“Our motto was, 'If no one is asking you to dance, throw a party,'” Dickson says of Haring. “A strong memory I have of Keith in those early days: There was a women's march for choice in 1981. I did a poster about choice that was in the Village Voice, and then I went to march down Fifth Avenue with millions of other women, and there was Keith with a bag full of radiant baby buttons. I think it was the first button that he made of that image, and he was handing them out to every woman marching. It was a gesture of generosity.”
Haring's art changed when he moved to New York in 1978 to attend the School of Visual Arts. The subway system became his gallery space, where — in minutes — he could draw his characters all over blank billboard spaces. Haring also defaced billboards that had full ads. As he got famous, people would steal them (including the billboard frames) from the underground. Among the many highlights of “Keith Haring: The Political Line” are Haring's original subway billboards. Seeing these works is to connect first-hand with his daringness. Haring was arrested over and over again for doing his subway work, which police deemed “vandalism.” Haring didn't care. The thrill of working in a busy public space, connecting with anyone who passed by, inspired him.
The risky behavior that Haring was known for — including sex with strange men in New York clubs and the ingestion of large amounts of drugs, including amphetamines — reflected this same search for higher experience. Haring didn't hide anything. He knew his private journal, which was published soon after his death, would become public. The journal makes many references to graphic sex. During his life, Haring created scores of paintings, drawings, and other artwork that featured erect phalluses, oral sex, and intercourse. These more X-rated works — perhaps unsurprisingly — have never become part of Haring's pop-culture reputation. A portfolio of these works are in “Keith Haring: The Political Line,” most notably The Great White Way, a 14-foot-tall penis with figures that narrate a gruesome history of capitalism and religious warfare.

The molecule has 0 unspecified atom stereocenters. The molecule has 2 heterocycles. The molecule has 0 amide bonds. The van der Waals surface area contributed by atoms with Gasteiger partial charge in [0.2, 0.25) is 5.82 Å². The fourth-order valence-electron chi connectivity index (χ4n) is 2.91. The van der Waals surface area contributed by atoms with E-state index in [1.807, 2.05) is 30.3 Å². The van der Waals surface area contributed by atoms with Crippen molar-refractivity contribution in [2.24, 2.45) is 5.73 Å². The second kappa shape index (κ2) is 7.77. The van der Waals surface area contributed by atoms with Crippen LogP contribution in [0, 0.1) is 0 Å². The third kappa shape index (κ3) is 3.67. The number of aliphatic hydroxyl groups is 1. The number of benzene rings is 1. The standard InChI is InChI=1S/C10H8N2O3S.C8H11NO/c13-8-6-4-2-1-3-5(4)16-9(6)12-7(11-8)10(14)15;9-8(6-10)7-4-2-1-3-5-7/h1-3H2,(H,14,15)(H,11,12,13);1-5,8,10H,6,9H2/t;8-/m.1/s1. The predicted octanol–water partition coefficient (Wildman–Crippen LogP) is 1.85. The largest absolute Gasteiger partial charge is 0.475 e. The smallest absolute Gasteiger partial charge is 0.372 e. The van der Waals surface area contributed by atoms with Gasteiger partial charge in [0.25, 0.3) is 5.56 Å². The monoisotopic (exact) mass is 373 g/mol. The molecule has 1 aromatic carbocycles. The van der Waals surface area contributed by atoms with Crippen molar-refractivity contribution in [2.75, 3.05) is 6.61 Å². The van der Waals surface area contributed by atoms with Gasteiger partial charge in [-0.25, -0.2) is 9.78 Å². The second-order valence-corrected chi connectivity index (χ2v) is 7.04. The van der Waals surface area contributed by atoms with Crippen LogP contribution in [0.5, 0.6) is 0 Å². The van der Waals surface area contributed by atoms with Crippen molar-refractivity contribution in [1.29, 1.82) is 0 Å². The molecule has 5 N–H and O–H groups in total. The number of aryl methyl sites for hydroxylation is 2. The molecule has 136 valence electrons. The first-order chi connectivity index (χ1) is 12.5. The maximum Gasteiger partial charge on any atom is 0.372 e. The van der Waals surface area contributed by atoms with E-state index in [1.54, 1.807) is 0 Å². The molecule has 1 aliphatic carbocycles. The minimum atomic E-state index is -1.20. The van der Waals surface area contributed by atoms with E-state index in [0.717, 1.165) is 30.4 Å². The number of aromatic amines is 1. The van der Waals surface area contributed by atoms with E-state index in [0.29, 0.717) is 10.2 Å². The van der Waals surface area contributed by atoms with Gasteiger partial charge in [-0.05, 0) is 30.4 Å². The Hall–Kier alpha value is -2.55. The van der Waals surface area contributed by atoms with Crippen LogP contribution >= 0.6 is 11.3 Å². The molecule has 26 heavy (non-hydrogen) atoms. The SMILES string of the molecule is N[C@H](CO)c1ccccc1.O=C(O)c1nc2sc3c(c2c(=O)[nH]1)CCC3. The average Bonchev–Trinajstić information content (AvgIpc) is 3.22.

At the end of his life, Haring didn't express many regrets. Even when he sensed he had AIDS (“I know my days are numbered”) he wanted to create even more art and be involved with even more public projects. Today, reading his diary, you can see the intellect and the daringness that made his art so beguiling, and made Haring himself so likable. Haring's last journal entry, from September 1989, describes a trip he took to Italy, where he saw the Leaning Tower of Pisa. Haring identified with the tower, writing, “It is really major and also hysterical. Every time you look at it, it makes you smile.”
The same thing can be said about Haring's art. He explored deadly serious issues in his work, but it's the utter joy that he captured — the moments where sweat seems to almost jump off your body — that will always attract new generations to Haring's art, and will always make his work seem so fresh and so alive.